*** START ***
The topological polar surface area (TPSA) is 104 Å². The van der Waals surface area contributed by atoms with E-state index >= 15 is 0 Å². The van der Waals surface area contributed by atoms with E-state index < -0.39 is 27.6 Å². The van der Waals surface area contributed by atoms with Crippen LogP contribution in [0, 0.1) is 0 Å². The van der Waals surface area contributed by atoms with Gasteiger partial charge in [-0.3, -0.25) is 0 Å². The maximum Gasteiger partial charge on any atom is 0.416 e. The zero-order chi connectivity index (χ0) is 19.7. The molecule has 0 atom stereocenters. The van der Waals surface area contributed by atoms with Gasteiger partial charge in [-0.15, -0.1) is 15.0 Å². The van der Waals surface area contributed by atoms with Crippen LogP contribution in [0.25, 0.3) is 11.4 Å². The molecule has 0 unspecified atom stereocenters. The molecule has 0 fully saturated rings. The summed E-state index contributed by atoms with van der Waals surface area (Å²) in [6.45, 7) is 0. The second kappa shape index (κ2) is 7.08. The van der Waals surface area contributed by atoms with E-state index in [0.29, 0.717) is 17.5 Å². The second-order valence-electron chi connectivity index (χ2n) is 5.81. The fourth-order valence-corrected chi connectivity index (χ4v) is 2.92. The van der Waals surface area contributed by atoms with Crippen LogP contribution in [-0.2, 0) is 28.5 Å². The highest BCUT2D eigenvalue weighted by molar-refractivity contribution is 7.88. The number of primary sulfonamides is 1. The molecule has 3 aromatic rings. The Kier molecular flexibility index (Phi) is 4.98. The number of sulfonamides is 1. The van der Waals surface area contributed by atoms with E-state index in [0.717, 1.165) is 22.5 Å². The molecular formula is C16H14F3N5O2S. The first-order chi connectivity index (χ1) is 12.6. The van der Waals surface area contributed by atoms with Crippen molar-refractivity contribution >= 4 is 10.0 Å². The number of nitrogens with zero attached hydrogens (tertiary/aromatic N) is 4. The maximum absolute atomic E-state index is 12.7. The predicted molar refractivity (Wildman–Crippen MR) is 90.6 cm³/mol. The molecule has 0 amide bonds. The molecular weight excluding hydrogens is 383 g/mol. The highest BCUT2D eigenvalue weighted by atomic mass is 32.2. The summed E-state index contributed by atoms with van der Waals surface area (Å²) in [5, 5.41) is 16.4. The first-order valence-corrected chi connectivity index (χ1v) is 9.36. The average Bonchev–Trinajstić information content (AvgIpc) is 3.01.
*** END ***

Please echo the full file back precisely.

The topological polar surface area (TPSA) is 104 Å². The van der Waals surface area contributed by atoms with E-state index >= 15 is 0 Å². The van der Waals surface area contributed by atoms with E-state index < -0.39 is 27.6 Å². The van der Waals surface area contributed by atoms with Crippen LogP contribution in [0, 0.1) is 0 Å². The van der Waals surface area contributed by atoms with Gasteiger partial charge in [-0.3, -0.25) is 0 Å². The maximum Gasteiger partial charge on any atom is 0.416 e. The zero-order chi connectivity index (χ0) is 19.7. The molecule has 0 atom stereocenters. The van der Waals surface area contributed by atoms with Gasteiger partial charge in [-0.15, -0.1) is 15.0 Å². The van der Waals surface area contributed by atoms with Crippen LogP contribution in [0.25, 0.3) is 11.4 Å². The molecule has 0 unspecified atom stereocenters. The molecule has 0 fully saturated rings. The summed E-state index contributed by atoms with van der Waals surface area (Å²) in [6.45, 7) is 0. The second kappa shape index (κ2) is 7.08. The van der Waals surface area contributed by atoms with E-state index in [0.29, 0.717) is 17.5 Å². The second-order valence-electron chi connectivity index (χ2n) is 5.81. The fourth-order valence-corrected chi connectivity index (χ4v) is 2.92. The van der Waals surface area contributed by atoms with Crippen LogP contribution in [-0.2, 0) is 28.5 Å². The highest BCUT2D eigenvalue weighted by molar-refractivity contribution is 7.88. The number of primary sulfonamides is 1. The molecule has 3 aromatic rings. The Kier molecular flexibility index (Phi) is 4.98. The number of sulfonamides is 1. The van der Waals surface area contributed by atoms with E-state index in [0.717, 1.165) is 22.5 Å². The molecular formula is C16H14F3N5O2S. The first-order chi connectivity index (χ1) is 12.6. The van der Waals surface area contributed by atoms with Crippen molar-refractivity contribution >= 4 is 10.0 Å². The number of nitrogens with zero attached hydrogens (tertiary/aromatic N) is 4. The maximum absolute atomic E-state index is 12.7. The predicted molar refractivity (Wildman–Crippen MR) is 90.6 cm³/mol. The molecule has 0 amide bonds. The molecular weight excluding hydrogens is 383 g/mol. The highest BCUT2D eigenvalue weighted by atomic mass is 32.2. The summed E-state index contributed by atoms with van der Waals surface area (Å²) in [5, 5.41) is 16.4. The first-order valence-corrected chi connectivity index (χ1v) is 9.36. The average Bonchev–Trinajstić information content (AvgIpc) is 3.01.